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Schnitzer Steel Industries, Inc. Selects PowerFlex – an EDF Renewables Company for Onsite Battery Energy Storage System

No-Capital Cost Transaction Lowers Energy Cost and Mitigates Grid Strain

SAN DIEGO (Sept. 8, 2021)PowerFlex – an EDF Renewables Company was recently
selected by Schnitzer Steel Industries, Inc. to design, build, and operate a 1,600 kilowatt
(kW)/5,567 kilowatt-hour (kWh) Battery Energy Storage System (BESS) at its Oakland, California
facility to lower operational electricity costs by leveraging best practices in energy demand
management.

The battery will charge during periods of the day when electricity demand on the grid is lowest
and renewable energy generating assets are actively powering the grid, thereby using the
cleanest available grid power supplied by East Bay Community Energy, the local Community
Choice Energy provider. And likewise, the BESS will discharge during periods of high onsite
consumption when less renewable energy is available on the grid. This shifting both eases the
strain on the grid and mitigates spikes in energy usage thereby lowering utility demand charges
for the Schnitzer facility.

The battery storage project will operate under a no-capital cost, shared savings agreement – a
performance-based contract whereby PowerFlex is only paid based on the actual utility bill
savings realized by Schnitzer as a result of the battery operation. Schnitzer has no fixed
payments and bears no performance risk on the operation of the system.

“This is an incredibly exciting project for us,” said Robert Ellsworth, Director of Sustainability,
Schnitzer Steel Industries, Inc. “It’s cutting edge, a technological innovation, and one of the first
of its kind for our industry, at one of our most dynamic locations. This project serves as a prime
example of our commitment to sustainability, not just from a global perspective, but more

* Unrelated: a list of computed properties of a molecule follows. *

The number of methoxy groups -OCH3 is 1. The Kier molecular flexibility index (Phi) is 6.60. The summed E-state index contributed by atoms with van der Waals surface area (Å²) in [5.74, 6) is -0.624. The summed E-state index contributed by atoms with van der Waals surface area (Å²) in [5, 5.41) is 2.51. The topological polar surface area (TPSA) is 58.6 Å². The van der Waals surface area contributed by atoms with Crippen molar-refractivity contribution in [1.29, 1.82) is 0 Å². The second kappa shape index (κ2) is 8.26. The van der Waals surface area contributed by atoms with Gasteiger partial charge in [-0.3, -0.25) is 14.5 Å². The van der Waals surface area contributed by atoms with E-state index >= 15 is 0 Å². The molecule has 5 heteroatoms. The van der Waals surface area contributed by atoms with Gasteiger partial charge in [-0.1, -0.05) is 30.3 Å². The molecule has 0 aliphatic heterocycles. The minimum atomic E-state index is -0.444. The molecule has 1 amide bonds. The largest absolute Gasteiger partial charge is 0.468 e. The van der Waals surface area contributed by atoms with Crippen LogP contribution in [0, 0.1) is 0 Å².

importantly at a local, community level.”

Nick Chaset, Chief Executive Officer, East Bay Community Energy commented, “In order to
reduce emissions and lower electricity costs in California, we need more renewables online that
can be deployed on demand. East Bay Community Energy continues to work towards that goal
for our customers, having contracted 170+ MW of new battery storage projects to date.”

Chaset continued, “Schnitzer has been a valuable and like-minded customer and partner to EBCE
from our start, demonstrated through their voluntary selection of our 100% carbon-free option
for their electricity use in Oakland. This new 1,600 kW battery installation by PowerFlex further
demonstrates their continued commitment and vision, allowing them to reduce both cost and
emissions in a cutting-edge fashion. We hope this project will act as a model for other
businesses, far and near.”

Michael Robinson, Director of Microgrids and Strategic Market Development at PowerFlex
commented, “PowerFlex is proud to partner with Schnitzer to deliver a storage solution that
reduces energy costs while helping alleviate the strain on California’s grid. The BESS will
optimize grid-connected operations by allowing Schnitzer to draw from the stored energy
during the utility’s expensive evening on-peak period. Utility costs can further be reduced by
discharging the battery to mitigate spikes in usage thereby lowering demand charges. The BESS
solution is part of a portfolio of storage projects that PowerFlex is deploying with public and
private entities throughout California.”

The battery leverages EDF’s Energy Management System (EMS) using real-time data to allow for
improvements in energy consumption management along with advanced forecasting tools to
charge and discharge in a fashion which reduces the peak levels of consumption thereby
reducing overall peak demand kW and cost. Schnitzer’s Oakland facility processes and recycles
ferrous and nonferrous metals, creating both substantial and variable demand for electricity.

The project is expected to leverage Pacific Gas & Electric’s (PG&E) “Option-S” pilot program, a
rate tariff specifically designed to increase the adoption of energy storage and facilitate the shift
of solar energy to the evening period. This model aims to mitigate California’s “Duck Curve,” a
shape driven by mass adoption of solar energy and the resulting peak demand once the sun
begins to set.

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